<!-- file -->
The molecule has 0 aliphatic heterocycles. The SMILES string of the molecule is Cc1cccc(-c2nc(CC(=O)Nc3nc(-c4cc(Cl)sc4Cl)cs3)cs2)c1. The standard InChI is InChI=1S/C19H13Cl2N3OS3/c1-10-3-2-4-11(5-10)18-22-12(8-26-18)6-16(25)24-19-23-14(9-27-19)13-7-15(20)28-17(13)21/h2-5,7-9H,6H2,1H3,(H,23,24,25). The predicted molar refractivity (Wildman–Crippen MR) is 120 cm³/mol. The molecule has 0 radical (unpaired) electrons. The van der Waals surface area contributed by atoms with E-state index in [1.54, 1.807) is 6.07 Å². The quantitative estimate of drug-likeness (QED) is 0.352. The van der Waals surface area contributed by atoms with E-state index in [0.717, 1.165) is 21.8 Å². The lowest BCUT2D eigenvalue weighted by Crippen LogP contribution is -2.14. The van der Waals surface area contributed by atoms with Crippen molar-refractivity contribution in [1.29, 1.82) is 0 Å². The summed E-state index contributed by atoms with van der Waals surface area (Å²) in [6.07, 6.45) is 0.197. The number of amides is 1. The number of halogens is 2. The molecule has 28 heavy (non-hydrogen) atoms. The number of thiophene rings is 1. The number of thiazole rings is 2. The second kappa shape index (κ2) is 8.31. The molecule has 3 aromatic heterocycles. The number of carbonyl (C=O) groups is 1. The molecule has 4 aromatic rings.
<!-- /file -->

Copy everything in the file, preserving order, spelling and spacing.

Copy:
The molecule has 0 aliphatic heterocycles. The SMILES string of the molecule is Cc1cccc(-c2nc(CC(=O)Nc3nc(-c4cc(Cl)sc4Cl)cs3)cs2)c1. The standard InChI is InChI=1S/C19H13Cl2N3OS3/c1-10-3-2-4-11(5-10)18-22-12(8-26-18)6-16(25)24-19-23-14(9-27-19)13-7-15(20)28-17(13)21/h2-5,7-9H,6H2,1H3,(H,23,24,25). The predicted molar refractivity (Wildman–Crippen MR) is 120 cm³/mol. The molecule has 0 radical (unpaired) electrons. The van der Waals surface area contributed by atoms with E-state index in [1.54, 1.807) is 6.07 Å². The quantitative estimate of drug-likeness (QED) is 0.352. The van der Waals surface area contributed by atoms with E-state index in [0.717, 1.165) is 21.8 Å². The lowest BCUT2D eigenvalue weighted by Crippen LogP contribution is -2.14. The van der Waals surface area contributed by atoms with Crippen molar-refractivity contribution in [1.29, 1.82) is 0 Å². The summed E-state index contributed by atoms with van der Waals surface area (Å²) in [6.07, 6.45) is 0.197. The number of amides is 1. The number of halogens is 2. The molecule has 28 heavy (non-hydrogen) atoms. The number of thiophene rings is 1. The number of thiazole rings is 2. The second kappa shape index (κ2) is 8.31. The molecule has 3 aromatic heterocycles. The number of carbonyl (C=O) groups is 1. The molecule has 4 aromatic rings.